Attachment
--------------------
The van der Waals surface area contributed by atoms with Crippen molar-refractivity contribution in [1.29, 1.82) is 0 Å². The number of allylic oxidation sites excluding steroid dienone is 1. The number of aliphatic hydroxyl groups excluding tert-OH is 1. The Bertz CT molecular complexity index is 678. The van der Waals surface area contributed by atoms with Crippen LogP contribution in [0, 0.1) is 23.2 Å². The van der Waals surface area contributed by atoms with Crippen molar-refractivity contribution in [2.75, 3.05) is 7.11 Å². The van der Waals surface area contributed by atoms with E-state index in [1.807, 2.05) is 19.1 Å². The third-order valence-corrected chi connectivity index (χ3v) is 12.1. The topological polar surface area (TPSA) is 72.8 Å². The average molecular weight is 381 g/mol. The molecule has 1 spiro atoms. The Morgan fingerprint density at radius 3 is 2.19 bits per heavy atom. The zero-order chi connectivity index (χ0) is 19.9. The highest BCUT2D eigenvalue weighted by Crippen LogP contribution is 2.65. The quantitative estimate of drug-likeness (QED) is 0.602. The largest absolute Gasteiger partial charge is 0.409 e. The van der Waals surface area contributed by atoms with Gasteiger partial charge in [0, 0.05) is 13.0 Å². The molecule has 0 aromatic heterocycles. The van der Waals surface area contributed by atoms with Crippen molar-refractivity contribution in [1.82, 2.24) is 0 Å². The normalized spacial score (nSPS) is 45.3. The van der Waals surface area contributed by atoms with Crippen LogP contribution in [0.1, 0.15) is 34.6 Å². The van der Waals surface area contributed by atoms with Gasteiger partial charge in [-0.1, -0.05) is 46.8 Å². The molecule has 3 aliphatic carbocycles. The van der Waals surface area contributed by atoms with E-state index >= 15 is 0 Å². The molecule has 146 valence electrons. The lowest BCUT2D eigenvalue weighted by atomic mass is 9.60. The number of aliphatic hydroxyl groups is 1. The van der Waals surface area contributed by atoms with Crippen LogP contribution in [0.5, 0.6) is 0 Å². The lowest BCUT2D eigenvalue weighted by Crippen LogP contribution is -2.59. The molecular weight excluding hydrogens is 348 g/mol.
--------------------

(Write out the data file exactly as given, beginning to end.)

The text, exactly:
The van der Waals surface area contributed by atoms with Crippen molar-refractivity contribution in [1.29, 1.82) is 0 Å². The number of allylic oxidation sites excluding steroid dienone is 1. The number of aliphatic hydroxyl groups excluding tert-OH is 1. The Bertz CT molecular complexity index is 678. The van der Waals surface area contributed by atoms with Crippen LogP contribution in [0, 0.1) is 23.2 Å². The van der Waals surface area contributed by atoms with Crippen molar-refractivity contribution in [2.75, 3.05) is 7.11 Å². The van der Waals surface area contributed by atoms with E-state index in [1.807, 2.05) is 19.1 Å². The third-order valence-corrected chi connectivity index (χ3v) is 12.1. The topological polar surface area (TPSA) is 72.8 Å². The average molecular weight is 381 g/mol. The molecule has 1 spiro atoms. The Morgan fingerprint density at radius 3 is 2.19 bits per heavy atom. The zero-order chi connectivity index (χ0) is 19.9. The highest BCUT2D eigenvalue weighted by Crippen LogP contribution is 2.65. The quantitative estimate of drug-likeness (QED) is 0.602. The largest absolute Gasteiger partial charge is 0.409 e. The van der Waals surface area contributed by atoms with Gasteiger partial charge in [0, 0.05) is 13.0 Å². The molecule has 0 aromatic heterocycles. The van der Waals surface area contributed by atoms with Crippen molar-refractivity contribution in [1.82, 2.24) is 0 Å². The normalized spacial score (nSPS) is 45.3. The van der Waals surface area contributed by atoms with Crippen LogP contribution in [0.1, 0.15) is 34.6 Å². The van der Waals surface area contributed by atoms with Gasteiger partial charge in [-0.1, -0.05) is 46.8 Å². The molecule has 3 aliphatic carbocycles. The van der Waals surface area contributed by atoms with E-state index >= 15 is 0 Å². The molecule has 146 valence electrons. The lowest BCUT2D eigenvalue weighted by atomic mass is 9.60. The number of aliphatic hydroxyl groups is 1. The van der Waals surface area contributed by atoms with Crippen LogP contribution in [0.5, 0.6) is 0 Å². The lowest BCUT2D eigenvalue weighted by Crippen LogP contribution is -2.59. The molecular weight excluding hydrogens is 348 g/mol.